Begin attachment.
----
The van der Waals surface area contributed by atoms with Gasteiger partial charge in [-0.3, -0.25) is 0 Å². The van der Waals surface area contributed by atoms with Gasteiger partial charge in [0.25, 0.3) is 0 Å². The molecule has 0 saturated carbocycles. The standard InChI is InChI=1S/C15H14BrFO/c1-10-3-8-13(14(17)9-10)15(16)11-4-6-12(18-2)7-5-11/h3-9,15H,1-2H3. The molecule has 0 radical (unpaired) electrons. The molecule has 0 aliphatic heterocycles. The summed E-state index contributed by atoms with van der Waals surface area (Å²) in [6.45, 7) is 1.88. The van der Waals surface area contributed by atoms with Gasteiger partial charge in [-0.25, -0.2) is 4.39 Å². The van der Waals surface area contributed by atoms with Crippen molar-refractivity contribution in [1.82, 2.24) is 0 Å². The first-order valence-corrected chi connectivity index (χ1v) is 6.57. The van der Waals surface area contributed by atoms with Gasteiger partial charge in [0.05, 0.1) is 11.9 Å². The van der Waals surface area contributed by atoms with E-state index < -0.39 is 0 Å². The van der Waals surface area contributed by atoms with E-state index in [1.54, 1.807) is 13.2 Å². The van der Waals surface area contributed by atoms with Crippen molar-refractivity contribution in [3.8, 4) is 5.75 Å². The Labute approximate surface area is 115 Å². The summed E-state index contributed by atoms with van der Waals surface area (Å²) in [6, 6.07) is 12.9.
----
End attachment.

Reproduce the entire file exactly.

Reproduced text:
The van der Waals surface area contributed by atoms with Gasteiger partial charge in [-0.3, -0.25) is 0 Å². The van der Waals surface area contributed by atoms with Gasteiger partial charge in [0.25, 0.3) is 0 Å². The molecule has 0 saturated carbocycles. The standard InChI is InChI=1S/C15H14BrFO/c1-10-3-8-13(14(17)9-10)15(16)11-4-6-12(18-2)7-5-11/h3-9,15H,1-2H3. The molecule has 0 radical (unpaired) electrons. The molecule has 0 aliphatic heterocycles. The summed E-state index contributed by atoms with van der Waals surface area (Å²) in [6.45, 7) is 1.88. The van der Waals surface area contributed by atoms with Gasteiger partial charge in [-0.25, -0.2) is 4.39 Å². The van der Waals surface area contributed by atoms with Crippen molar-refractivity contribution in [1.82, 2.24) is 0 Å². The first-order valence-corrected chi connectivity index (χ1v) is 6.57. The van der Waals surface area contributed by atoms with Gasteiger partial charge in [0.05, 0.1) is 11.9 Å². The van der Waals surface area contributed by atoms with E-state index < -0.39 is 0 Å². The van der Waals surface area contributed by atoms with E-state index in [1.54, 1.807) is 13.2 Å². The van der Waals surface area contributed by atoms with Crippen molar-refractivity contribution in [3.8, 4) is 5.75 Å². The Labute approximate surface area is 115 Å². The summed E-state index contributed by atoms with van der Waals surface area (Å²) in [6, 6.07) is 12.9.